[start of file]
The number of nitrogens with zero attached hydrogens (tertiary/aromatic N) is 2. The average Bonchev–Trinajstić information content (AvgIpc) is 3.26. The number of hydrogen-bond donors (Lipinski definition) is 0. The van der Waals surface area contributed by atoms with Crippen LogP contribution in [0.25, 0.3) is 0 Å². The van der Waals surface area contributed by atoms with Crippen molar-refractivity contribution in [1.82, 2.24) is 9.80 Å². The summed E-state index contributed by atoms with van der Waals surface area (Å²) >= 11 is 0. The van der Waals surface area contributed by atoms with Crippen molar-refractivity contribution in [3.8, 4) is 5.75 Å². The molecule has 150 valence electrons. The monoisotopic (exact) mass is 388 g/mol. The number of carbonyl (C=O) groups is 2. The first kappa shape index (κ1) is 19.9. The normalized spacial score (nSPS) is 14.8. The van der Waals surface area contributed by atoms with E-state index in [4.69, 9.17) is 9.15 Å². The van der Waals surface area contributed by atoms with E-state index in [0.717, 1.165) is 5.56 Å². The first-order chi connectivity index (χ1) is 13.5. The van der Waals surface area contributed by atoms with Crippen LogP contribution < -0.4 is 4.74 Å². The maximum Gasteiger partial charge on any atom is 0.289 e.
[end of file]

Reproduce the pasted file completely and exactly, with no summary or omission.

The number of nitrogens with zero attached hydrogens (tertiary/aromatic N) is 2. The average Bonchev–Trinajstić information content (AvgIpc) is 3.26. The number of hydrogen-bond donors (Lipinski definition) is 0. The van der Waals surface area contributed by atoms with Crippen LogP contribution in [0.25, 0.3) is 0 Å². The van der Waals surface area contributed by atoms with Crippen molar-refractivity contribution in [1.82, 2.24) is 9.80 Å². The summed E-state index contributed by atoms with van der Waals surface area (Å²) >= 11 is 0. The van der Waals surface area contributed by atoms with Crippen molar-refractivity contribution in [3.8, 4) is 5.75 Å². The molecule has 150 valence electrons. The monoisotopic (exact) mass is 388 g/mol. The number of carbonyl (C=O) groups is 2. The first kappa shape index (κ1) is 19.9. The normalized spacial score (nSPS) is 14.8. The van der Waals surface area contributed by atoms with E-state index in [4.69, 9.17) is 9.15 Å². The van der Waals surface area contributed by atoms with E-state index in [0.717, 1.165) is 5.56 Å². The first-order chi connectivity index (χ1) is 13.5. The van der Waals surface area contributed by atoms with Crippen LogP contribution < -0.4 is 4.74 Å². The maximum Gasteiger partial charge on any atom is 0.289 e.